Interview with Elizabeth Stevens

What inspires you to get out of bed each day?
Coffee, mainly. But, also just life. There's the boring, necessary things like a day job to afford the house and eating, but also the exciting things like creativity and love, family and pets. While I don't strictly need to get out of bed to write, it can get uncomfortable.
When you're not writing, how do you spend your time?
Reading, watching TV/Films, boardgames, with family and friends.
What is your writing process?
It varies between books and ideas. Sometimes, I'm a pantser - I just write and see what happens. And, other times, I'm a planner - everything gets planned down to each individual story arc's progression through each chapter. When, the story's finished, I avoid editing for as long as possible, then get into it as best I can.
Describe your desk
There's barely space for my coffee because it's littered with random everything. My printer sits in the corner, my monitor, keyboard and mouse in the middle, and papers and pens and I don't even know what else covering it. I'm a terrible mess, but it's not like I need much clear except my keyboard.
When did you first start writing?
I don’t actually remember when I started writing. My mum worked at my school and I remember I used to use her computer to ‘write’ stories to print and take home to my grandma. I would have been about five and I couldn’t actually type, my ‘stories’ would be nothing more than random strings of letters, but I’d go home and read them out to her anyway. As I got older, I started writing more little stories and drawing pictures to go with them. I was twelve when I sent my first picture book manuscript to a publisher (needless to say, it was rejected, but they were lovely about it). I was fifteen when I decided writing was what I wanted to do with my life and I’ve spent the time since learning everything I can and practicing, bringing my dreams closer to reality.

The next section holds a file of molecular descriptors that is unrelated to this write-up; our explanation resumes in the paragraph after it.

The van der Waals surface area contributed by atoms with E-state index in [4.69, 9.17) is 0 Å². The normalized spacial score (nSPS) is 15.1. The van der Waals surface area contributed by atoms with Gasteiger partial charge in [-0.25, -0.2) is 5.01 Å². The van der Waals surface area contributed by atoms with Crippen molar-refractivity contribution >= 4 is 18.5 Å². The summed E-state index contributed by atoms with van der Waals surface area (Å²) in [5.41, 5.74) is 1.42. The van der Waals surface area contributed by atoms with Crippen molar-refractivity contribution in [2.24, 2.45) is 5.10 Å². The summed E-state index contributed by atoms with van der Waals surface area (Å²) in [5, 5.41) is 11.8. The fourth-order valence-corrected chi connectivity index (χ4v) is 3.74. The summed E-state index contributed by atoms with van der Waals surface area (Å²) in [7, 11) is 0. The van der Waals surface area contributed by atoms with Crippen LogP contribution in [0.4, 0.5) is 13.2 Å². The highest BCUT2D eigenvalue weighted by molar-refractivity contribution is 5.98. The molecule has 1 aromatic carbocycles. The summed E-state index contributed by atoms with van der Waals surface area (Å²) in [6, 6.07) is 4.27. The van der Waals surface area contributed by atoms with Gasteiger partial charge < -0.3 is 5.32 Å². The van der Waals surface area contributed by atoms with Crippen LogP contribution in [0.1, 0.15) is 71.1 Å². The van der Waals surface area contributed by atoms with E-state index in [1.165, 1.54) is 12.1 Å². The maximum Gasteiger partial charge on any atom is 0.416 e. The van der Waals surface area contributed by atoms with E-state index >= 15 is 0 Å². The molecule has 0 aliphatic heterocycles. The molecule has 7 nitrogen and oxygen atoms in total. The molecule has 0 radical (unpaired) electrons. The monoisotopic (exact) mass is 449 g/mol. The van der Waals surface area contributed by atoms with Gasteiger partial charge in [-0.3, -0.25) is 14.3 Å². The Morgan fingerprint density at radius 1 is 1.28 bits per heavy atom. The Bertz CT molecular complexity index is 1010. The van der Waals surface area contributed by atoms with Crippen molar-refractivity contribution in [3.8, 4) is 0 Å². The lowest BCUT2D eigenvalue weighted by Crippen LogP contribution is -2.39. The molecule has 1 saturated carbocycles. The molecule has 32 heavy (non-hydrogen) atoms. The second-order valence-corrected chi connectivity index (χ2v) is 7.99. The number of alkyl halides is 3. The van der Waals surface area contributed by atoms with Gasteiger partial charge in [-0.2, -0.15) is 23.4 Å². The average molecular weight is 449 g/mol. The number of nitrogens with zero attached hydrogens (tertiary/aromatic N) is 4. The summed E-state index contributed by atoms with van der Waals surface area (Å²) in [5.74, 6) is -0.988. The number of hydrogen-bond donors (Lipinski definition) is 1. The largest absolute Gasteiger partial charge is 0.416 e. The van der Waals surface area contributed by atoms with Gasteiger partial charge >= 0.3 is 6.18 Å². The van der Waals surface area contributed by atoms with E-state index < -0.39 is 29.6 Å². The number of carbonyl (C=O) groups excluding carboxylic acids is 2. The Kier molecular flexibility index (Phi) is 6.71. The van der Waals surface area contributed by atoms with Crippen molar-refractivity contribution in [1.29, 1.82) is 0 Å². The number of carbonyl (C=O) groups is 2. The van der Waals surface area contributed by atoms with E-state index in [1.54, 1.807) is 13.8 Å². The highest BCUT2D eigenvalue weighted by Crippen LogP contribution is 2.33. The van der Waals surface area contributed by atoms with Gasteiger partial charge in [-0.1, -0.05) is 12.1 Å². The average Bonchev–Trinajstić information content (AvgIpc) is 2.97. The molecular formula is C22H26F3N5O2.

What is the greatest joy of writing for you?
Freeing up my brain to keep some semblance of normal human function. But, also I love taking the journey with my characters; they're constantly surprising me and I love them for it.
What motivated you to become an indie author?
A few reasons; impatience being one - I wanted my work out in the world and I knew I could do it faster than finding a traditional publisher. Also, freedom - I like that I'm in charge of all aspects of my book, I hold all rights and creative control.
Who are your favorite authors?
Rick Riordan, Kate Forsyth, Isobelle Carmody, Jane Austen, Bram Stoker, Julie Kagawa, Emily Rodda, Mary Shelley, Neil Gaiman, Cassandra Clare, JRR Tolkein, Douglas Adams, Cecelia Dart-Thornton, and so many more.
What is your e-reading device of choice?
Kindle. I got one for my housewarming and liked it, so I've stuck with it. I've tried using a second-hand Kobo reader, but there was some serious user error going on, so I gave up. I also use my phone a lot, mainly with the kindle app, but I like that I can get the Kobo app and use adobe reader too.
Where did you grow up, and how did this influence your writing?
Adelaide, Australia. I think the biggest influence it's had is my incredible lack of specific 'real world' place settings. I feel weird using real Australian settings for anything more than a scene or two because a) most target audiences will have no idea what I'm talking about and b) it feels weird. I know very little about the rest of the world to use another setting, so I just kind of put my characters in limbo, or made up places, and hope it works.
Published 2017-05-15.
Smashwords Interviews are created by the profiled author, publisher or reader.